No one sells a song like Lorna Luft. Having seen Lorna perform multiple times through the years, I can attest to her power, her vitality, and the fact that she turns a tune inside out with a full-throttle belt laced with loving care. The daughter of Judy Garland and Sid Luft and the half sister of Liza Minnelli makes her mark every time she opens her mouth and fills the room with soulful singing backed by rousing showmanship. And she's such a trouper that she's beaten cancer with recent surgery and quickly bounced back to sing some more. In fact, Lorna is going to perform at Feinstein's/54 Below on January 6th and 8th, which gave me a great chance to give the gal a ring and gab a lot.
Hello, Lorna. We love you and are so proud of you after your cancer surgery.
That means a great deal to me. I feel OK. It was a rough surgery because there was just so much of it. There were so many things they had to do, but I'm cancer free and I can put down my battle gear finally after three years. Probably the hardest work I've ever done in my life is getting back on the stage. I performed in New York on my birthday in November and then I went to London and did 10 shows in two weeks.
With the I.V. in your arm, practically!
If it had to have been, I would have decorated it with some glitter. [laughs] I said, "I have a goal and I want to do this." I felt sort of like a racehorse and I could have come up lame or crossed the finish line, and I crossed the finish line. I never worked so hard, because they took away parts--like seven ribs and part of my chest walls and my sternum, and I had a mastectomy and they took out two tumors the size of golf balls and then they had to put me back together again. They had to take my lateral muscle from the back to the front. My back's on my front now!
You're like a Picasso painting. You should have been the scarecrow in The Wiz.
I make jokes like that in my show. You've got to laugh at all this. You've got to find the funny in everything. I just did a show for Scott Nevins called Sparkle. All my surgeons were in the audience. They stood up when I came onstage. They said, "You did it."
I never doubted you'd go right back to performing and that you'd fulfill your Feinstein's/54 Below gig. That's in you.
I don't think it's something you're born with. I think my ability to want to do this was triggered by fear, and I thought, "If I don't do this--if I don't know--that's gonna be the tripping line. I've got to know I can still do this." I called David Sabella, the vocal coach, and he said, "We've got to retrain you how to breathe all over again", because I was in my pain with my chest. I did Skype with him three days a week and worked with physical therapists every single day. I had a goal and I worked really hard at that goal. Having close friends and family in London when I walked on that stage, it was overwhelming and humbling. A great, great event for me.
I didn't realize your musician husband Colin Freeman was a Limey.
Yes, he's a Brit. We met 23 years ago. We put new things together that will be done at 54 Below. It made me have a goal because when I first started to sing again, I thought, "I don't know if I can do this." Colin said, "Do a little bit every day. We're gonna build." This was really "testing 1-2- 3" for me. When I was re-diagnosed, I was clear and had been through four months of chemotherapy and had done radiation and was good to go. You go through that celebratory experience and 18 months later, it comes back! I was taken out at the knees from this. The first time, it was all about putting on my war paint and the second time, I was just angry--really, really angry. Dr. David Agus said, "It's OK to be angry, but let's focus it in a positive way and not a negative way that's going to make you shut down." He's a big cancer doctor who's taken care of people like Robin Quivers, Lance Armstrong, and so many others. He's my quarterback. He found all my oncologists. When I was re-diagnosed and I was hysterical, he said, "You've got to calm down because if you have a heart attack, I look like a bad doctor." He made me laugh. He said, "We're gonna fix it." He gives a beautiful holiday party for all his scientists at USC and he asked me to be the speaker. I can get up and talk about show business stories, but to talk to 200 scientists was really overwhelming and humbling. Many of them said, "You're the face that we never see. We're looking through microscopes all day long at cells. We never get to see who we've saved." I said, "I'm here to thank you. Your work is living proof that what you're doing is right."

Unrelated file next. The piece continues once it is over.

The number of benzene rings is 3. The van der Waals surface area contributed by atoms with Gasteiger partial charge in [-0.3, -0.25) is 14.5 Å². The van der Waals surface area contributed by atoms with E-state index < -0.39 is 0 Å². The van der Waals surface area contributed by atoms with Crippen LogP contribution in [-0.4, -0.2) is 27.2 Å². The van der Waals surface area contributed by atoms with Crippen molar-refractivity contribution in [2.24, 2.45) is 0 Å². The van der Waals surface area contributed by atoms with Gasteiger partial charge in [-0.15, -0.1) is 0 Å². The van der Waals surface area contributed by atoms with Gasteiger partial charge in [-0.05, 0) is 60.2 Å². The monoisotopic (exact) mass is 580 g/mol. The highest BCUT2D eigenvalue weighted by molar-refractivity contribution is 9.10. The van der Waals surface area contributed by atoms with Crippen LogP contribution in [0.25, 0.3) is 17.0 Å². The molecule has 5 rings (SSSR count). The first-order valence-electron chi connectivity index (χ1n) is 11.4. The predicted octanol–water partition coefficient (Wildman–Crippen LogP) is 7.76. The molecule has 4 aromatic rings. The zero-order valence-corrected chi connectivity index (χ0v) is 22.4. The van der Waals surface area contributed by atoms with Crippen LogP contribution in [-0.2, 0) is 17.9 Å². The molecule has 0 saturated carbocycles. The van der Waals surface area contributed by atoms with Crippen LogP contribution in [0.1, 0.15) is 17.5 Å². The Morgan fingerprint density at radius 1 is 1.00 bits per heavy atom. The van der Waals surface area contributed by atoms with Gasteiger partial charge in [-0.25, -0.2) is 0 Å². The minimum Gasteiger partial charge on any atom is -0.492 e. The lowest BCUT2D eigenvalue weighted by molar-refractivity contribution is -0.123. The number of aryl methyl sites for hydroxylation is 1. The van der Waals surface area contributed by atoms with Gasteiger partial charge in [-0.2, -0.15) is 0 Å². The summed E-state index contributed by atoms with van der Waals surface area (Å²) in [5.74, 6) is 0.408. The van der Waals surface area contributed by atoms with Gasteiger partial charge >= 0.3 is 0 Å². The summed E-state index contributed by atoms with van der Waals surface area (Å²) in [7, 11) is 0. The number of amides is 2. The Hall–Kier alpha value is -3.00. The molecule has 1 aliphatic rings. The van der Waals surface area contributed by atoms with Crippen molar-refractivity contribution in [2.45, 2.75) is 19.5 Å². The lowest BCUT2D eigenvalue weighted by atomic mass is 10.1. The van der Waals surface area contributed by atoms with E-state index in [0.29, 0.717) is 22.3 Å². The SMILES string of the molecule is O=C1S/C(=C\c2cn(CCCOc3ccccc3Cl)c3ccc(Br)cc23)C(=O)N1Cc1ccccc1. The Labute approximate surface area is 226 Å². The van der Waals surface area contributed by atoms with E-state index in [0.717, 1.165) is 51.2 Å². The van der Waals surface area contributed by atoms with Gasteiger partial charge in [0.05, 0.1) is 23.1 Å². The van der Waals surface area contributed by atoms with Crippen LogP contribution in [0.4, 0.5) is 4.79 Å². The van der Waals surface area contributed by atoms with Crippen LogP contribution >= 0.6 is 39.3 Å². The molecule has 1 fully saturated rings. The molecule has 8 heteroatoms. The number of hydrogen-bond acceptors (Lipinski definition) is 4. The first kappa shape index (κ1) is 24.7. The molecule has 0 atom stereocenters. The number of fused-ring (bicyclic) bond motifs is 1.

Your childhood, as you've described, sometimes involved incidents literally on a window ledge. Does living on the edge prepare you for something like this?
That's a good question. I don't think anything prepares you for something like this. My childhood was a pretty good rollercoaster. I've interestingly referred to cancer as a ride, not a journey, because a journey is something I can choose to go on, and my journey is Bloomingdale's and not this. I've been on a ride of highs and devastatingly lows, but the thing it didn't prepare me for is a lot of people have fears in their lives, like airplanes or elevators. My fear was doctors ever since I was a kid. When my mom or whatever had to take me to a pediatrician, I flipped out. Now I've faced my biggest fear and thought I can face anything. That's something that's built into me, to face your fear. It was so amazing last night. I'm in Seattle. My son was flipping around on the television and says, "Mom, come in!" My mom's Christmas show was on. I looked at my son and grandchild and thought, "Wow, do we have a lot of stories to tell you! There's grandma growing up."
Did you enjoy TV tapings as a kid?
I did, because for me it was my normal. I didn't know anything else. It's not like I grew up in the Smith family and Judy Garland adopted me. I had nothing to compare it to.